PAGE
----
Those folks who oppose my political views think I’m some sort of a nut. That’s their privilege.
I am a real nut when it comes to education of our children. I’m not just an observer of our education system, I founded and am CEO of the Tools of Learning for Children nonprofit.
A recent article in the Daily Republic about the resignation of Tim Halloran as principal of Fairfield High School caught my attention. It quotes Mr. Halloran as saying the Fairfield-Suisun School District is managed by fear, intimidation and bullying. Secrecy is the norm. After only two years under the leadership of Mr. Halloran, Fairfield High showed significant improvements in graduation rates, dropout rates and students going to college, plus the likely accreditation of the school.
In a companion article, Kris Corey, the district superintendent, denies all of the negative allegations and wishes Mr. Halloran well.
When I read the articles, I had a feeling of deja vu. I witnessed a similar situation several years ago at a district elementary school. The principal had made remarkable progress is three years using innovative and imaginative strategies. Her school was the only school in the district and perhaps the county to work itself off the No Child Left Behind watch list.
She was released because she was not compliant. District policy seemed to be, “My way or the highway.”
Halloran was also creative and innovative and not compliant. I have never been able to understand why, when someone succeeds, their managers don’t find the reasons for success and use them elsewhere., Instead, it’s “My way or the highway.”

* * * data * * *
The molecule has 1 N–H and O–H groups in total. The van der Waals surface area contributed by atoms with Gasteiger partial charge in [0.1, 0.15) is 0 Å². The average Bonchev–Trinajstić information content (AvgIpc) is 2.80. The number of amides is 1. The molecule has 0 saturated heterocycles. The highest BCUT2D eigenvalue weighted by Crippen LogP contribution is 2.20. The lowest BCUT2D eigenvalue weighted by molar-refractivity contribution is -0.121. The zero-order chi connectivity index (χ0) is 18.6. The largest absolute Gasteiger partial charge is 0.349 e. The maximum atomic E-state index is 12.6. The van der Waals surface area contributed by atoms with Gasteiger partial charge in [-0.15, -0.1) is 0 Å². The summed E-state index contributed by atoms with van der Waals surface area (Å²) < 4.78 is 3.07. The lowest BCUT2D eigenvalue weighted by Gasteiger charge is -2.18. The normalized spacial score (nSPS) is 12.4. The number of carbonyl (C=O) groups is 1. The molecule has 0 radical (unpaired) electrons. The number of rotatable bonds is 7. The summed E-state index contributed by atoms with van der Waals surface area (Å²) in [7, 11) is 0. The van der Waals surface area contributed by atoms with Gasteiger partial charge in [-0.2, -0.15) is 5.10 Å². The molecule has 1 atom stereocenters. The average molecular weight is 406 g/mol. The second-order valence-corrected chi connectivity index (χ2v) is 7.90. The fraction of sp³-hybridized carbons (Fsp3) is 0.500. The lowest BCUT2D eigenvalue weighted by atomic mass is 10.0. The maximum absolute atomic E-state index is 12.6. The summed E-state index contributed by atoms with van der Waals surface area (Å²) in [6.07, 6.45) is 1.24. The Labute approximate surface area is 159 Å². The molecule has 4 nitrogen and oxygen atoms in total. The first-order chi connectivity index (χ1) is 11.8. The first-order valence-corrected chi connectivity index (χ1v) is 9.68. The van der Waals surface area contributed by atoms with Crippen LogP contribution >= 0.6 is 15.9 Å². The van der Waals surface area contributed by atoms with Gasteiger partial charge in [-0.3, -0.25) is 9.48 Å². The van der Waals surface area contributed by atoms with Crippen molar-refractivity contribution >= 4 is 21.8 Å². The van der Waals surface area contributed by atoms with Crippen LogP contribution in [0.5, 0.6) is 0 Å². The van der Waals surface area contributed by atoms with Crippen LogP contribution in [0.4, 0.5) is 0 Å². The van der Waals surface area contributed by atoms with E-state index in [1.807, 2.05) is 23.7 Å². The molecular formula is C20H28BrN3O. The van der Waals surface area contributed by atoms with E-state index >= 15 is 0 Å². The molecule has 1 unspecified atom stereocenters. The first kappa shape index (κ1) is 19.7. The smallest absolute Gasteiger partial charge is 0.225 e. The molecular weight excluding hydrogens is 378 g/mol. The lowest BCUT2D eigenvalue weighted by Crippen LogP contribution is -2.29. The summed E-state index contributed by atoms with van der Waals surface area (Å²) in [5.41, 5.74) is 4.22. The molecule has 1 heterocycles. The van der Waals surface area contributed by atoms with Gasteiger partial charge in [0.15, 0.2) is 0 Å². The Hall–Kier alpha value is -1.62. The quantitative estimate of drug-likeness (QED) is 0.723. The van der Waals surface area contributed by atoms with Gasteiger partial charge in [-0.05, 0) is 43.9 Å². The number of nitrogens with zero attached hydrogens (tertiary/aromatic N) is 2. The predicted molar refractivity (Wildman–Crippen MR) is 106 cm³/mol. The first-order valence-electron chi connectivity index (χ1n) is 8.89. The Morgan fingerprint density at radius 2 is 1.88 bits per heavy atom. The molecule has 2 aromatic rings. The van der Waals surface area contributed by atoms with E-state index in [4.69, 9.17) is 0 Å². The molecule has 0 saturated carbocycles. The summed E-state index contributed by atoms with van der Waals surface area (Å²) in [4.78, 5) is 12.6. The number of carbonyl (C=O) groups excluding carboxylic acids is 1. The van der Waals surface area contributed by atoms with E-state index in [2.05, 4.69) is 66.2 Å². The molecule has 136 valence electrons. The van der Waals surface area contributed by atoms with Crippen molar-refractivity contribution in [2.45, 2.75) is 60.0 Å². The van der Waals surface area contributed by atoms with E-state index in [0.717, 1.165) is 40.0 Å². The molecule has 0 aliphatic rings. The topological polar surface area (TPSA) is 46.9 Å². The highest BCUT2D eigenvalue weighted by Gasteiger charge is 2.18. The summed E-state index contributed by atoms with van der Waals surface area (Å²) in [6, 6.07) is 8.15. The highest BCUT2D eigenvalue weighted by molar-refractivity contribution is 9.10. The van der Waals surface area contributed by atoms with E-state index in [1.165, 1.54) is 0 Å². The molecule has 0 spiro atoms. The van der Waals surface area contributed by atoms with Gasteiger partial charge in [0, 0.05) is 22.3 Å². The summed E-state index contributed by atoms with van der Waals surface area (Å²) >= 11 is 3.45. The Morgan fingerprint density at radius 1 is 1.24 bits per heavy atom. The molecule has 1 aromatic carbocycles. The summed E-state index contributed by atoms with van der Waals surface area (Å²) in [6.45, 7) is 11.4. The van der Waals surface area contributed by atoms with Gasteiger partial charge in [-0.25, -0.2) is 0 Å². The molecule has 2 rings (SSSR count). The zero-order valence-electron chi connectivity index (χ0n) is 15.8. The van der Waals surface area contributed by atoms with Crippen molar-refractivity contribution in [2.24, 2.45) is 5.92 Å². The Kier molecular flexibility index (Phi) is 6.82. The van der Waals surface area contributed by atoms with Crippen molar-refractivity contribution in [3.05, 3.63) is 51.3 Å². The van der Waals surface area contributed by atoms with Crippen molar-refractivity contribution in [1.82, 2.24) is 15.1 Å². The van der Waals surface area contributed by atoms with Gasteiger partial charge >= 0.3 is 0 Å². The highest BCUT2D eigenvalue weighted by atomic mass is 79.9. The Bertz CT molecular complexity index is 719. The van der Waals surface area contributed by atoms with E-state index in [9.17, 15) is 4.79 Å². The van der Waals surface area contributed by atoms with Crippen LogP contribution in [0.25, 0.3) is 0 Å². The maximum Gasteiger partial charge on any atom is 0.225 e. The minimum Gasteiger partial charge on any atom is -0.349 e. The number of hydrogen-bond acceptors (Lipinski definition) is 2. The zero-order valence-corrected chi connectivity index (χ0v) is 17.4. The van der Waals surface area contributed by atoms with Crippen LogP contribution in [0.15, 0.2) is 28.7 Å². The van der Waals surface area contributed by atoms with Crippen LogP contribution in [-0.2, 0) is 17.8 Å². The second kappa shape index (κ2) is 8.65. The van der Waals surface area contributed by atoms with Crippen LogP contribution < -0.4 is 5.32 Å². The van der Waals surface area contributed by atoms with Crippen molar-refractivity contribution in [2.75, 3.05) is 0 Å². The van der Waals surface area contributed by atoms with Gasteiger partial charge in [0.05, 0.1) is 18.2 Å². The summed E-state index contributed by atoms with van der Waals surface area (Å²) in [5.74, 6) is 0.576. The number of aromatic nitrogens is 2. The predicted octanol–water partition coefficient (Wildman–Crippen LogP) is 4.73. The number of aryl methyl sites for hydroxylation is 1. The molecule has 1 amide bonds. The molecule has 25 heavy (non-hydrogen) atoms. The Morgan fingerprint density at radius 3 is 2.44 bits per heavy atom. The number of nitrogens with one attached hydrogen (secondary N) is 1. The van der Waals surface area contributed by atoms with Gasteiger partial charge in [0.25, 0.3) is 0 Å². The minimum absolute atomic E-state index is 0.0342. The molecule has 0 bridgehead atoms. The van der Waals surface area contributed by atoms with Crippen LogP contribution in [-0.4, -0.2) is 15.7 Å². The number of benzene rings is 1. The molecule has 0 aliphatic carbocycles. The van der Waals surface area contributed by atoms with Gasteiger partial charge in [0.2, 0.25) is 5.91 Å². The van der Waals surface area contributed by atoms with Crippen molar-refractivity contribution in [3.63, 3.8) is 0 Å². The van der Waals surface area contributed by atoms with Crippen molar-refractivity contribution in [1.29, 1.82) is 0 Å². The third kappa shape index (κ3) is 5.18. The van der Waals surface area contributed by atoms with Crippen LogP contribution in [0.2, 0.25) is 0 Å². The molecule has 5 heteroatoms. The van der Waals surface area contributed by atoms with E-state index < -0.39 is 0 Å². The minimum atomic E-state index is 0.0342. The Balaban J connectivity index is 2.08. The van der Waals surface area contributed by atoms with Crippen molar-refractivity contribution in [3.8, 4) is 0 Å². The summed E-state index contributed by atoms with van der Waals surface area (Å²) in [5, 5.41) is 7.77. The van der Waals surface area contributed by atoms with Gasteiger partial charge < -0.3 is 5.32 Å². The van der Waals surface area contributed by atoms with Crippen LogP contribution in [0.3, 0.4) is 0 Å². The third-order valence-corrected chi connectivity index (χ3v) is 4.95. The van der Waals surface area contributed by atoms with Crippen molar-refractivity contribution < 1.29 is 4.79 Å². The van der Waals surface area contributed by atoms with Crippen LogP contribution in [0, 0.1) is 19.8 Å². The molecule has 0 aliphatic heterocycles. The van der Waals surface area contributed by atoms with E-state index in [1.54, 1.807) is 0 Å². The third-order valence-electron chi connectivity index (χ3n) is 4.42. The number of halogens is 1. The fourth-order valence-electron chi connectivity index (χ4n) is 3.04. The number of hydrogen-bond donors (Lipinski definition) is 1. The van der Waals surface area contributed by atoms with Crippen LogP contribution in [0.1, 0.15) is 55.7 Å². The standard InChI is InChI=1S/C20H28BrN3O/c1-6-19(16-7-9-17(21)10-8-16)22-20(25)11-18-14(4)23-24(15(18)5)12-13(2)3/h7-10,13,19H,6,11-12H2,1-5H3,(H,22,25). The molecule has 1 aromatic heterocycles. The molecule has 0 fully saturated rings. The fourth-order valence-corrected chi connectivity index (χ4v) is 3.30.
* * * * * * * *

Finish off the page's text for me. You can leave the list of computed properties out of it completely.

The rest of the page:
Maybe I am wrong and this is only a coincidence. I’ll ask for your help to find out a little later.
The truth is that public education in America is in disrepair. The university systems over the years have provided one failed experimental “research-based” program after another. Education should be success-based. Find something that works and replicate it. Set reasonable objectives and don’t accept less. No excuses.
The latest example of experimental education programs is Common Core State Standards, much of which has yet to be designed. It’s a one-size-fits-all system that probably doesn’t fit anyone.
It’s no secret why this is true. Education is personal. Each human being is unique. We each have a different learning style and strength. We learn at different paces. The best education environment is one-on-one. Find what feeds the child’s curiosity. Let the child experience the joy of discovery. We are all children in that regard.
Common Core is about as far away from being personal as it can get. It is designed to create “workers.” It prepares children for junior college. The ACT and SAT tests have been altered to test for this objective.
School districts have had the program mandated upon them, so they have no choice. Parents can choose private schools or home schooling as the only ways their children can get a “personal education.”
Christel Swazey has posted a letter on the website www.whatiscommoncore.com from a teacher at the Los Angeles Unified School District. The letter tells of the elimination of special education programs and the removal of all advanced placement teachers. One size fits all. Go to Swazey’s site for the full letter and a comprehensive history of Common Core.
Back to the condition of local education: I would like nothing better than to find that I am wrong, that our district is not compliance- and fear-driven, that there is no bullying and intimidation. You can help. Tell me what your experiences have been and what you believe. I don’t really want names if anonymity is your preference. My telephone is 427-0744, email email@example.com and my mailing address is 1006 Longspur Drive, Suisun City, CA 94585.
Murray Bass can be reached at 427-0744 or firstname.lastname@example.org.